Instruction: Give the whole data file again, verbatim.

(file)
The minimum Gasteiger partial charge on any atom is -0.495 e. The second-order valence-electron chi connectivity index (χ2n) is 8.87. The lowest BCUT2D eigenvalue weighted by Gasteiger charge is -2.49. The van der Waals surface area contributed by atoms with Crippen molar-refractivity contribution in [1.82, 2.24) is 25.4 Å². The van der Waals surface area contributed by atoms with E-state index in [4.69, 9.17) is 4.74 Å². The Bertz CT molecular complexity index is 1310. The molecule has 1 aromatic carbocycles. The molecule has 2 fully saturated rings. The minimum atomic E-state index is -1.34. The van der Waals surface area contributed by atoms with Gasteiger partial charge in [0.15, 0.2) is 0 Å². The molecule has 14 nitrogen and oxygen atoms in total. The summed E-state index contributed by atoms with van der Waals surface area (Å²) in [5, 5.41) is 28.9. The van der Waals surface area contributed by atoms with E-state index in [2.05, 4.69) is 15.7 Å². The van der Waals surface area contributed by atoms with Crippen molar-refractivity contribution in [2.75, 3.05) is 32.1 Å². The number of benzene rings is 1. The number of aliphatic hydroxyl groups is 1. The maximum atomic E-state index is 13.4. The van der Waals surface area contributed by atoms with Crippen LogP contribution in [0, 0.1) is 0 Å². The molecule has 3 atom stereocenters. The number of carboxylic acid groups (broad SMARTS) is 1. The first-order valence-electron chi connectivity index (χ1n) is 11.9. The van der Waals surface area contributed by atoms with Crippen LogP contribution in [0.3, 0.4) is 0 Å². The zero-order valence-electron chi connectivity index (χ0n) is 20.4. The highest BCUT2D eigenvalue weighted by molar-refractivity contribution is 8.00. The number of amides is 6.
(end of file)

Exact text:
The minimum Gasteiger partial charge on any atom is -0.495 e. The second-order valence-electron chi connectivity index (χ2n) is 8.87. The lowest BCUT2D eigenvalue weighted by Gasteiger charge is -2.49. The van der Waals surface area contributed by atoms with Crippen molar-refractivity contribution in [1.82, 2.24) is 25.4 Å². The van der Waals surface area contributed by atoms with E-state index in [4.69, 9.17) is 4.74 Å². The Bertz CT molecular complexity index is 1310. The molecule has 1 aromatic carbocycles. The molecule has 2 fully saturated rings. The minimum atomic E-state index is -1.34. The van der Waals surface area contributed by atoms with Gasteiger partial charge in [0.15, 0.2) is 0 Å². The molecule has 14 nitrogen and oxygen atoms in total. The summed E-state index contributed by atoms with van der Waals surface area (Å²) in [5, 5.41) is 28.9. The van der Waals surface area contributed by atoms with E-state index in [2.05, 4.69) is 15.7 Å². The van der Waals surface area contributed by atoms with Crippen molar-refractivity contribution in [2.75, 3.05) is 32.1 Å². The number of benzene rings is 1. The number of aliphatic hydroxyl groups is 1. The maximum atomic E-state index is 13.4. The van der Waals surface area contributed by atoms with Crippen LogP contribution in [0, 0.1) is 0 Å². The molecule has 3 atom stereocenters. The number of carboxylic acid groups (broad SMARTS) is 1. The first-order valence-electron chi connectivity index (χ1n) is 11.9. The van der Waals surface area contributed by atoms with Crippen LogP contribution in [0.3, 0.4) is 0 Å². The zero-order valence-electron chi connectivity index (χ0n) is 20.4. The highest BCUT2D eigenvalue weighted by molar-refractivity contribution is 8.00. The number of amides is 6.